of this paragraph lines up with the paragraph above, both
  indented relative to the bullet.

  - This is a sublist.  The bullet lines up with the left edge of
    the text blocks above.  A sublist is a new list so requires a
    blank line above and below.

- This is the third item of the main list.

This paragraph is not part of the list.

Here are examples of incorrectly formatted bullet lists:

- This first line is fine.
A blank line is required between list items and paragraphs.

- The following line appears to be a new sublist, but it is not:
  - This is a paragraph continuation, not a sublist (since there's
    no blank line).  This line is also incorrectly indented.
  - Warnings may be issued by the implementation.

Syntax diagram:

| "- " | list item             |
+------| (body elements)+      |

Enumerated Lists

Doctree elements: enumerated_list, list_item.

Enumerated lists (a.k.a. "ordered" lists) are similar to bullet lists, but use enumerators instead of bullets. An enumerator consists of an enumeration sequence member and formatting, followed by whitespace. The following enumeration sequences are recognized:

  • arabic numerals: 1, 2, 3, ... (no upper limit).
  • uppercase alphabet characters: A, B, C, ..., Z.
  • lower-case alphabet characters: a, b, c, ..., z.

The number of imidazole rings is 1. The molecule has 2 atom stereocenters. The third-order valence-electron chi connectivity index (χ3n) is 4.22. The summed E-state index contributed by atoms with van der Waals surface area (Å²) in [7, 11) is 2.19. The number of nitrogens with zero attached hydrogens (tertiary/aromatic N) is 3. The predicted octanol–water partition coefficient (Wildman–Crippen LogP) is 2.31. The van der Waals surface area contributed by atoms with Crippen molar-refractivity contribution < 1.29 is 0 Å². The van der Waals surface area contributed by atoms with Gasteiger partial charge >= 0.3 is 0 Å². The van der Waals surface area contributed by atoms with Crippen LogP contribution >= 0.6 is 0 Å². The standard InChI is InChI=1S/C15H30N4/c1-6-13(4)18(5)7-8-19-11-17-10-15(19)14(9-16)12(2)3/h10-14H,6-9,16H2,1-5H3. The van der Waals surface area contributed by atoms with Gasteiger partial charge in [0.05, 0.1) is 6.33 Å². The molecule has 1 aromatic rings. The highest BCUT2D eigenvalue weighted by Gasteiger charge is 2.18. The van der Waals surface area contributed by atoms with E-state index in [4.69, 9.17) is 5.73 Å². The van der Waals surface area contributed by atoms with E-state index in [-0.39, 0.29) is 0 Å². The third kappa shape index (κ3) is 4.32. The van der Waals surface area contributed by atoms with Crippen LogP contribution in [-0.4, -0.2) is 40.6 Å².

• uppercase Roman numerals: I, II, III, IV, ..., MMMMCMXCIX (4999).
  • lowercase Roman numerals: i, ii, iii, iv, ..., mmmmcmxcix (4999).

The following formatting types are recognized:

  • suffixed with a period: "1.", "A.", "a.", "I.", "i.".
  • surrounded by parentheses: "(1)", "(A)", "(a)", "(I)", "(i)".
  • suffixed with a right-parenthesis: "1)", "A)", "a)", "I)", "i)".

While parsing an enumerated list, a new list will be started whenever:

  • An enumerator is encountered which does not have the same format and sequence type as the current list (e.g. "1.", "(a)" produces two separate lists).
  • The enumerators are not in sequence (e.g., "1.", "3." produces two separate lists).

It is recommended that the enumerator of the first list item be ordinal-1 ("1", "A", "a", "I", or "i"). Although other start-values will be recognized, they may not be supported by the output format. A level-1 [info] system message will be generated for any list beginning with a non-ordinal-1 enumerator.